• 2022 Covid Reengagement Grant from the Provost’s Office, Denison University
  • 2017 Pay-It-Forward Grant from Ohio Campus Compact for student philanthropy as part of a course in science educational outreach.
  • 2016 Pedagogical Practice Project “Using science in the media as a gateway to the primary literature” from the Center for Learning and Teaching, Denison University.
  • 2016 Pedagogical Practice – Service and Experiential Learning Award for “The use of directed study courses to create an interdisciplinary service learning experience for Denison students.” from the Alford Center, Denison University.
  • 2010 Denison University Research Foundation award for the project “Hormones and Social Signaling in the African Clawed Frog (Xenopus laevis)”
  • 2006-2008 Individual Postdoctoral National Research Service Award (NRSA), NIH/NINDS for the project “Neuronal control of sex-specific vocal-motor behavior.”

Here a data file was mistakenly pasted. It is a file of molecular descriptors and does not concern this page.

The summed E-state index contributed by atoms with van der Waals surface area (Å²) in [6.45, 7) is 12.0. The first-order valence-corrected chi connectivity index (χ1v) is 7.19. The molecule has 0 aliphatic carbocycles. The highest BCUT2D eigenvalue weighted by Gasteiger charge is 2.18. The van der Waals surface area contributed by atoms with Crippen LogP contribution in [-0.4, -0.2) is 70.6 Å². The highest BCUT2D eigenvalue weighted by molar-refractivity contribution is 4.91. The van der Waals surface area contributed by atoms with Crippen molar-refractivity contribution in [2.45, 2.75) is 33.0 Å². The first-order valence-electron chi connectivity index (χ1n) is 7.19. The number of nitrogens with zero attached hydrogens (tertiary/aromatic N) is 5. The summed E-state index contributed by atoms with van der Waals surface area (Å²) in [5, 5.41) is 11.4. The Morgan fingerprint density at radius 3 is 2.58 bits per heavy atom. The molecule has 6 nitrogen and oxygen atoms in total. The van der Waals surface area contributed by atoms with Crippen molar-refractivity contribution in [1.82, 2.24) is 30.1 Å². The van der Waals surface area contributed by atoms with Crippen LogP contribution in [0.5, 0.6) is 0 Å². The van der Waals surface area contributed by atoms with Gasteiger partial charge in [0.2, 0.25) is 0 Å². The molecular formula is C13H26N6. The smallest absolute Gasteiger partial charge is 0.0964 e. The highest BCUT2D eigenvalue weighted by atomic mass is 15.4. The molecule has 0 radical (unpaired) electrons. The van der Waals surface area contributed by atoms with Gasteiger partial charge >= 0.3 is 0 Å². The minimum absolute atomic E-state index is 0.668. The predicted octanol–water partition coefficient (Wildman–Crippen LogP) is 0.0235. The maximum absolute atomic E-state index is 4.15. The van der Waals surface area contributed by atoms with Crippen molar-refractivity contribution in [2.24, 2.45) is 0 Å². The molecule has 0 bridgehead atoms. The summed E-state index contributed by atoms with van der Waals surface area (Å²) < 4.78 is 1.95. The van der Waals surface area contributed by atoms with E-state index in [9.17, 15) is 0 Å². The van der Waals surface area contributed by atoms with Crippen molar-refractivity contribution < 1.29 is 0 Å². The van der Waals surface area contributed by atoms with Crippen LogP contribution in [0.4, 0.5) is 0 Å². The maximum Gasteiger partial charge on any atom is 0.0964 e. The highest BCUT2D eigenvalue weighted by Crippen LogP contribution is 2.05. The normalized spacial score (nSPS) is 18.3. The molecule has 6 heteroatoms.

Honors & Awards
  • 2023-2028 Julian H. Robertson Jr. Endowed Professorship awarded for exemplary achievements in teaching, scholarship, and service to Denison University.
  • 2019 Outstanding Faculty Award – Kappa Alpha Theta. A national award given to 10 faculty from a pool of candidates nominated by students at colleges and universities across the country.
  • 2019 R.C. Good Faculty Fellowship, granting a one semester leave from teaching to focus on scholarly work. Denison University.